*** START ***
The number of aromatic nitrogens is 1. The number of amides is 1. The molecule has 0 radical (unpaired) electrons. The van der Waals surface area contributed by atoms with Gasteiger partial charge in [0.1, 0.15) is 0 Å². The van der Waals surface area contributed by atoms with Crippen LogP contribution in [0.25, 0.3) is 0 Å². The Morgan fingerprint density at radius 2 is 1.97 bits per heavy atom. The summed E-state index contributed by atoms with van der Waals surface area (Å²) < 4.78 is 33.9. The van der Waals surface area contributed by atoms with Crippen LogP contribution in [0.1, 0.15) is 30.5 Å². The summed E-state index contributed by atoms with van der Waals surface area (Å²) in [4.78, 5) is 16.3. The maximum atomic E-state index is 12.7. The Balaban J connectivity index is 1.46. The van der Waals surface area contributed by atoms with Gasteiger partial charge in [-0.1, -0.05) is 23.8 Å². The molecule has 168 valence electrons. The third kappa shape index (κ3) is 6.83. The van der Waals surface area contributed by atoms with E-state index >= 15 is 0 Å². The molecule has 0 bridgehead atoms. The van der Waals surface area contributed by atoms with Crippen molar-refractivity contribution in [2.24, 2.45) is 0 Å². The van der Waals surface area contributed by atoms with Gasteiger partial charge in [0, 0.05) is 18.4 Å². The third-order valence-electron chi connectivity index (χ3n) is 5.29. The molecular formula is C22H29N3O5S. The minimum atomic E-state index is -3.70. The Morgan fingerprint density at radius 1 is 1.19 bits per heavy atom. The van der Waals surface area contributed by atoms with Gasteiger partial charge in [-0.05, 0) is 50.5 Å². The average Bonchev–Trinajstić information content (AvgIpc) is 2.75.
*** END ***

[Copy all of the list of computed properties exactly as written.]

The number of aromatic nitrogens is 1. The number of amides is 1. The molecule has 0 radical (unpaired) electrons. The van der Waals surface area contributed by atoms with Gasteiger partial charge in [0.1, 0.15) is 0 Å². The van der Waals surface area contributed by atoms with Crippen LogP contribution in [0.25, 0.3) is 0 Å². The Morgan fingerprint density at radius 2 is 1.97 bits per heavy atom. The summed E-state index contributed by atoms with van der Waals surface area (Å²) < 4.78 is 33.9. The van der Waals surface area contributed by atoms with Crippen LogP contribution in [0.1, 0.15) is 30.5 Å². The summed E-state index contributed by atoms with van der Waals surface area (Å²) in [4.78, 5) is 16.3. The maximum atomic E-state index is 12.7. The Balaban J connectivity index is 1.46. The van der Waals surface area contributed by atoms with Gasteiger partial charge in [-0.1, -0.05) is 23.8 Å². The molecule has 168 valence electrons. The third kappa shape index (κ3) is 6.83. The van der Waals surface area contributed by atoms with E-state index >= 15 is 0 Å². The molecule has 0 bridgehead atoms. The van der Waals surface area contributed by atoms with Crippen molar-refractivity contribution in [2.24, 2.45) is 0 Å². The van der Waals surface area contributed by atoms with Gasteiger partial charge in [0, 0.05) is 18.4 Å². The third-order valence-electron chi connectivity index (χ3n) is 5.29. The molecular formula is C22H29N3O5S. The minimum atomic E-state index is -3.70. The Morgan fingerprint density at radius 1 is 1.19 bits per heavy atom. The van der Waals surface area contributed by atoms with Gasteiger partial charge in [-0.05, 0) is 50.5 Å². The average Bonchev–Trinajstić information content (AvgIpc) is 2.75.